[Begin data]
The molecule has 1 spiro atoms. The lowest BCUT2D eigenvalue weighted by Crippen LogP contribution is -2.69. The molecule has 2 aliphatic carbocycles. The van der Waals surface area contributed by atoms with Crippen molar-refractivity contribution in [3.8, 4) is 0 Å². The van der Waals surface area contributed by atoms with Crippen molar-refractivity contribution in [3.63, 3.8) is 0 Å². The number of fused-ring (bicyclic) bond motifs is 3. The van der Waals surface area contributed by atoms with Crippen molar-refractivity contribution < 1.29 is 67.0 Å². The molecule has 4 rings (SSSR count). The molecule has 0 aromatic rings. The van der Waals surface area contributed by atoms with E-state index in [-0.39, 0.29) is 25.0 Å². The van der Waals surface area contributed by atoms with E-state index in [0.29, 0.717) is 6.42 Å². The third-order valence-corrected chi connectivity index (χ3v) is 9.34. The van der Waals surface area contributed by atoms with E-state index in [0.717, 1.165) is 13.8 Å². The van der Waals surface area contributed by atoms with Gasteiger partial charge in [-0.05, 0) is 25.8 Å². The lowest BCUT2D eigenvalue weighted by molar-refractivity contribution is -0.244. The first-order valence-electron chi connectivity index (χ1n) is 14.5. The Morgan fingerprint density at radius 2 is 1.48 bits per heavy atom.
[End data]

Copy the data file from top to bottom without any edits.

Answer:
The molecule has 1 spiro atoms. The lowest BCUT2D eigenvalue weighted by Crippen LogP contribution is -2.69. The molecule has 2 aliphatic carbocycles. The van der Waals surface area contributed by atoms with Crippen molar-refractivity contribution in [3.8, 4) is 0 Å². The van der Waals surface area contributed by atoms with Crippen molar-refractivity contribution in [3.63, 3.8) is 0 Å². The number of fused-ring (bicyclic) bond motifs is 3. The van der Waals surface area contributed by atoms with Crippen molar-refractivity contribution < 1.29 is 67.0 Å². The molecule has 4 rings (SSSR count). The molecule has 0 aromatic rings. The van der Waals surface area contributed by atoms with E-state index in [-0.39, 0.29) is 25.0 Å². The van der Waals surface area contributed by atoms with E-state index in [0.29, 0.717) is 6.42 Å². The third-order valence-corrected chi connectivity index (χ3v) is 9.34. The van der Waals surface area contributed by atoms with E-state index in [0.717, 1.165) is 13.8 Å². The van der Waals surface area contributed by atoms with Gasteiger partial charge in [-0.05, 0) is 25.8 Å². The lowest BCUT2D eigenvalue weighted by molar-refractivity contribution is -0.244. The first-order valence-electron chi connectivity index (χ1n) is 14.5. The Morgan fingerprint density at radius 2 is 1.48 bits per heavy atom.